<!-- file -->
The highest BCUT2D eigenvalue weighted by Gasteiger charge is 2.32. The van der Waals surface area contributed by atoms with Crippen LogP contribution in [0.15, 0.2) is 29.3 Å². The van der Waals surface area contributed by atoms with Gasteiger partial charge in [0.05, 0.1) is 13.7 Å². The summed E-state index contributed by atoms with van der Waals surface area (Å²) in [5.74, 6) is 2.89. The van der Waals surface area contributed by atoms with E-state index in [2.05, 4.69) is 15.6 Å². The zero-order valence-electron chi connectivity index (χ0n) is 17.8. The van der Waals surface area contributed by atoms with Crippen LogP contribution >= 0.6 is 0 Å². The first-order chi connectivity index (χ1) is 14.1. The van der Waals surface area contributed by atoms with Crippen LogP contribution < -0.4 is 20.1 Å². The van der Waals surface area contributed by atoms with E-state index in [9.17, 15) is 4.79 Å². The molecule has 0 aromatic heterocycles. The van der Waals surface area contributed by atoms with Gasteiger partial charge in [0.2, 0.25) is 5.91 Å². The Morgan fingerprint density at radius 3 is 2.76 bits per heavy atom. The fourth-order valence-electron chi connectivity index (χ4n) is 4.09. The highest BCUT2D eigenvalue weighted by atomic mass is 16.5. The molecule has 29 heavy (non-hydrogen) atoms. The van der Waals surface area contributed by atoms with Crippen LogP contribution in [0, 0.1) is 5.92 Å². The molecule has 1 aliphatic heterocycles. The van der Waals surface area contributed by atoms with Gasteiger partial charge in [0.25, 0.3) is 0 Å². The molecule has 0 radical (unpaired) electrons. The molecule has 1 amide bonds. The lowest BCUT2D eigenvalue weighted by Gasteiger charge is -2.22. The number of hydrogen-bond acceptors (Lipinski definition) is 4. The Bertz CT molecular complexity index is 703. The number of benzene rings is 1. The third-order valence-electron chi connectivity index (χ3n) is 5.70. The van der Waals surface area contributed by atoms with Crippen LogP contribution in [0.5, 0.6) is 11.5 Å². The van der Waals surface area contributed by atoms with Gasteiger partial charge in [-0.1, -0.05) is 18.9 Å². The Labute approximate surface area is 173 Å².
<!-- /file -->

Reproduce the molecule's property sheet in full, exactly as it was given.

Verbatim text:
The highest BCUT2D eigenvalue weighted by Gasteiger charge is 2.32. The van der Waals surface area contributed by atoms with Crippen LogP contribution in [0.15, 0.2) is 29.3 Å². The van der Waals surface area contributed by atoms with Gasteiger partial charge in [0.05, 0.1) is 13.7 Å². The summed E-state index contributed by atoms with van der Waals surface area (Å²) in [5.74, 6) is 2.89. The van der Waals surface area contributed by atoms with E-state index in [2.05, 4.69) is 15.6 Å². The zero-order valence-electron chi connectivity index (χ0n) is 17.8. The van der Waals surface area contributed by atoms with Crippen LogP contribution >= 0.6 is 0 Å². The first-order chi connectivity index (χ1) is 14.1. The van der Waals surface area contributed by atoms with Crippen LogP contribution < -0.4 is 20.1 Å². The van der Waals surface area contributed by atoms with E-state index in [9.17, 15) is 4.79 Å². The molecule has 0 aromatic heterocycles. The van der Waals surface area contributed by atoms with Gasteiger partial charge in [0.2, 0.25) is 5.91 Å². The Morgan fingerprint density at radius 3 is 2.76 bits per heavy atom. The fourth-order valence-electron chi connectivity index (χ4n) is 4.09. The highest BCUT2D eigenvalue weighted by atomic mass is 16.5. The molecule has 29 heavy (non-hydrogen) atoms. The van der Waals surface area contributed by atoms with Crippen LogP contribution in [0, 0.1) is 5.92 Å². The molecule has 1 aliphatic heterocycles. The van der Waals surface area contributed by atoms with Gasteiger partial charge in [0.25, 0.3) is 0 Å². The molecule has 0 radical (unpaired) electrons. The molecule has 1 amide bonds. The lowest BCUT2D eigenvalue weighted by Gasteiger charge is -2.22. The number of hydrogen-bond acceptors (Lipinski definition) is 4. The Bertz CT molecular complexity index is 703. The number of benzene rings is 1. The third-order valence-electron chi connectivity index (χ3n) is 5.70. The van der Waals surface area contributed by atoms with Crippen LogP contribution in [0.5, 0.6) is 11.5 Å². The van der Waals surface area contributed by atoms with Gasteiger partial charge in [-0.1, -0.05) is 18.9 Å². The Labute approximate surface area is 173 Å².